Back in 2013 the EAT issued the the important decision in Brito-babapulle v Ealing Hospital NHS Trust [2013] UKEAT 0358_12_1406 which that found that the Employment Tribunal’s finding that “[o]nce gross misconduct is found, dismissal must always fall within the range of reasonable responses” was an error of law. Specifically, “the Tribunal misdirected itself as to whether it was simply sufficient to identify whether the conduct taken into consideration without regard to mitigation justified dismissal and by assuming, wrongly that to label conduct gross misconduct answered that question when it did not.”

However, the appeal in Brito-bapulle was on two points. In addition to the question of mitigation, which the EAT upheld there was also an appeal on whether a finding of fraud was open to the Respondent since the investigation had only alleged dishonesty. That appeal was lost and, on that ground, the claimant appealed to the Court of Appeal and judgement was delivered last month in Brito-Babapulle v Ealing Hospitals NHS Trust [2014] EWCA Civ 1626.

The Court of Appeal accepted it “is of course an elementary rule of natural justice and disciplinary proceedings that the individual concerned must know the case she has to meet” but, worryingly, did not seem to be concerned that a subsequent change of ‘label’ affected the case. Therefore, what was an alleged act of dishonesty had morphed in the dismissal letter to an act of fraud. Although not affirming the Respondent’s conduct it found a change of label to one which an employee had not been warned was being considered did not render a dismissal unfair.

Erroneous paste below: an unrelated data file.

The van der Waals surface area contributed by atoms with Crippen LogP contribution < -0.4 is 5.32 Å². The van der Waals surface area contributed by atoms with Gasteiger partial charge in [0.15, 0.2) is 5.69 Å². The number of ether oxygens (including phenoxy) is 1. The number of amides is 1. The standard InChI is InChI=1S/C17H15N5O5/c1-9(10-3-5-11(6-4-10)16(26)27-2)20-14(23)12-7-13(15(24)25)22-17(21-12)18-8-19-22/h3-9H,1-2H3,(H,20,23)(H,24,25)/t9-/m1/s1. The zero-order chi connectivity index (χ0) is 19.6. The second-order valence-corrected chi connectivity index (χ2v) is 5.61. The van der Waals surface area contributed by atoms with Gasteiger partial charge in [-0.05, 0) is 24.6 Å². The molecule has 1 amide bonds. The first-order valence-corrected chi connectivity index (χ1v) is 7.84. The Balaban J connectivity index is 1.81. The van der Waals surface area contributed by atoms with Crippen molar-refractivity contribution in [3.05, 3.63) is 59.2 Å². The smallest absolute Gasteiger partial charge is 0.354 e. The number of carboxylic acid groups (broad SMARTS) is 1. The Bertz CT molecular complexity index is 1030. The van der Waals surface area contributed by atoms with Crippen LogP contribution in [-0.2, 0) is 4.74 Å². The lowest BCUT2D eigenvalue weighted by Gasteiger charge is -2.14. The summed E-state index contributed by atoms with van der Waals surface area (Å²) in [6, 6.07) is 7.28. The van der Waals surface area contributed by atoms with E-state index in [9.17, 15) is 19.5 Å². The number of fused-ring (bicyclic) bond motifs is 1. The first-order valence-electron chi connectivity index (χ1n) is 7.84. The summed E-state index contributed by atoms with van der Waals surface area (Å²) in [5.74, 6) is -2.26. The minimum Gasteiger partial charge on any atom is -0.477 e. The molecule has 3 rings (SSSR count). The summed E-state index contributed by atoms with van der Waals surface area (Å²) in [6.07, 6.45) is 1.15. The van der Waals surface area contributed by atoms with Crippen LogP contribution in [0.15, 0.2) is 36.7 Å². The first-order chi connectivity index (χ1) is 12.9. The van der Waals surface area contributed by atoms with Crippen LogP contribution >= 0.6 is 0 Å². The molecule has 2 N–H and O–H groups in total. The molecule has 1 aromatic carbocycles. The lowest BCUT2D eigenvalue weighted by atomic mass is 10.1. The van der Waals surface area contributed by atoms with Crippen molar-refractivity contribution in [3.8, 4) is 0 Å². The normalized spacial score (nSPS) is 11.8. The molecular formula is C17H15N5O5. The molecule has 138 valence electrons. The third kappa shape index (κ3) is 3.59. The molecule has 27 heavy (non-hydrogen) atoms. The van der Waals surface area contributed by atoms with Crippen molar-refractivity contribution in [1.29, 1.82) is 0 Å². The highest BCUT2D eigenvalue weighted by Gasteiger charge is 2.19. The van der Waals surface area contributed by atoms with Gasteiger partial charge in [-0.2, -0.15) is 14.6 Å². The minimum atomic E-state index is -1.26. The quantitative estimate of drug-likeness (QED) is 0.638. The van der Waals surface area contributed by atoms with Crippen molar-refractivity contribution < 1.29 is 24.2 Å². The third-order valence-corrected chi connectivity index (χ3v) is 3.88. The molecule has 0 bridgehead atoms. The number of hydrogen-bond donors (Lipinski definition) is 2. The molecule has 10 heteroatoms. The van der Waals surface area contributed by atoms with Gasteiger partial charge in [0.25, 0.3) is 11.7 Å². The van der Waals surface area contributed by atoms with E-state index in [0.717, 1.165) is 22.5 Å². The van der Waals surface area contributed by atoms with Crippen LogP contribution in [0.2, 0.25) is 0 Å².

That seems to be a regrettable finding – even if the basic narrative remains the same an allegation of dishonesty is one thing but an allegation of fraud – with its attendant implications of criminal conduct – seems another altogether. LJ Bean and fellow judges unfortunately found that such ambiguous terms and plain misrepresentation in what was a serious disciplinary process is ‘fair’.